We were standing outside the right field entrance where there is an outside bar that’s fenced off and it’s located right next to the concession entrance. So I grabbed a kid selling sodas and offered him $100 to borrow his uniform that my friend Mike could wear to sneak in through the concession entrance. Needless to say, it worked like a charm with the only thing left to do was find him a seat. The seats we had legitimately bought were literally seven rows off the field behind the Red Sox on deck circle and right in front of the Red Sox family section which included Nomar Garciaparras then girlfriend Mia Hamm. We snuck Mike in through all of the security and we stood cramped for the entire game but it was amazing as we taunted Hamm and the rest of the Red Sox people. Ironically, in the seat next to me I met my travel agent even to this day, Daria. The rest of that game is history as Aaron Boone hit that memorable walk off 11th inning home run off Tim Wakefield into a screaming sea of people and the Curse of the Bambino was extended for one more year.

Ironically, the only big postseason home games I’ve missed since 2000 were game six of the 2003 World Series where Josh Beckettt shut down the Yankees and the Marlins won the Series. I was miserable because I had a wedding in Philadelphia that night and my girlfriend at the time would’ve killed me if I missed it. I did manage to catch most of the game at the hotel bar and I was actually glad in the end because I would’ve been miserable if I was there.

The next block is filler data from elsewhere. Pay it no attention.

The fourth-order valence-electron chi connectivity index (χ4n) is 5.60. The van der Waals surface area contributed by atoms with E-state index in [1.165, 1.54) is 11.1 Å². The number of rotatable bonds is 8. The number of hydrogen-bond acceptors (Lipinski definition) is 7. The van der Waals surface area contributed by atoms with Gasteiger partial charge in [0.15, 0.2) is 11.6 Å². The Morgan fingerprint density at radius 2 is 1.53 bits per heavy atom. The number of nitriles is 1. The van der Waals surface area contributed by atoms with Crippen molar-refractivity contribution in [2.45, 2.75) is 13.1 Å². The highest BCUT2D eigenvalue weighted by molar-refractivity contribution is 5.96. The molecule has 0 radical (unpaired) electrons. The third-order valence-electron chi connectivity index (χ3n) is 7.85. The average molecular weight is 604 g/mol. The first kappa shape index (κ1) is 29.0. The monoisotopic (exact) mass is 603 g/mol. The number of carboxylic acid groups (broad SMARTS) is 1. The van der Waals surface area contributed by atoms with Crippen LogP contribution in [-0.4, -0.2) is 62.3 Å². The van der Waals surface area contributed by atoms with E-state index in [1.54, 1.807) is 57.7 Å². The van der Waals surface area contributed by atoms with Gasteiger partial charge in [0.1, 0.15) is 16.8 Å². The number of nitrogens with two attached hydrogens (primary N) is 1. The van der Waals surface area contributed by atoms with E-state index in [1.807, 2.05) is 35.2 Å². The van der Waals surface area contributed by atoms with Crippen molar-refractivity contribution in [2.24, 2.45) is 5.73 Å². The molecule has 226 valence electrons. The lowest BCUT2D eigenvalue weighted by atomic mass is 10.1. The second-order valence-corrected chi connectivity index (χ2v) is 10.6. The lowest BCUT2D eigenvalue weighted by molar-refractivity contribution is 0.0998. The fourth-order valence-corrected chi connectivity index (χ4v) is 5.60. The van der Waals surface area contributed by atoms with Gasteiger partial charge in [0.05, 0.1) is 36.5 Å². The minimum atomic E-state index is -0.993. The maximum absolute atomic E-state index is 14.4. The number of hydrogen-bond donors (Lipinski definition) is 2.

The other game I missed was a blessing in disguise. For game seven of the 2004 ALCS against Boston, my friend Mike was given the task of scalping tickets to the game as I was at work and I had gotten the tickets the prior year. He called me and said he got tickets so I was naturally excited and he got them for only $200 which led me to ask if he was sure they were real. He assured me they were real and when I go there I took one look at them and said they were fake tickets. He disagreed, I said OK try to use them and of course they were fake. I was very unhappy and tried like hell to find other tickets but there were none. The rest of course is history as the Yankees got blitzed that night and became the first team to ever blow a 3-0 lead in a playoff series. I still blame A-Rod.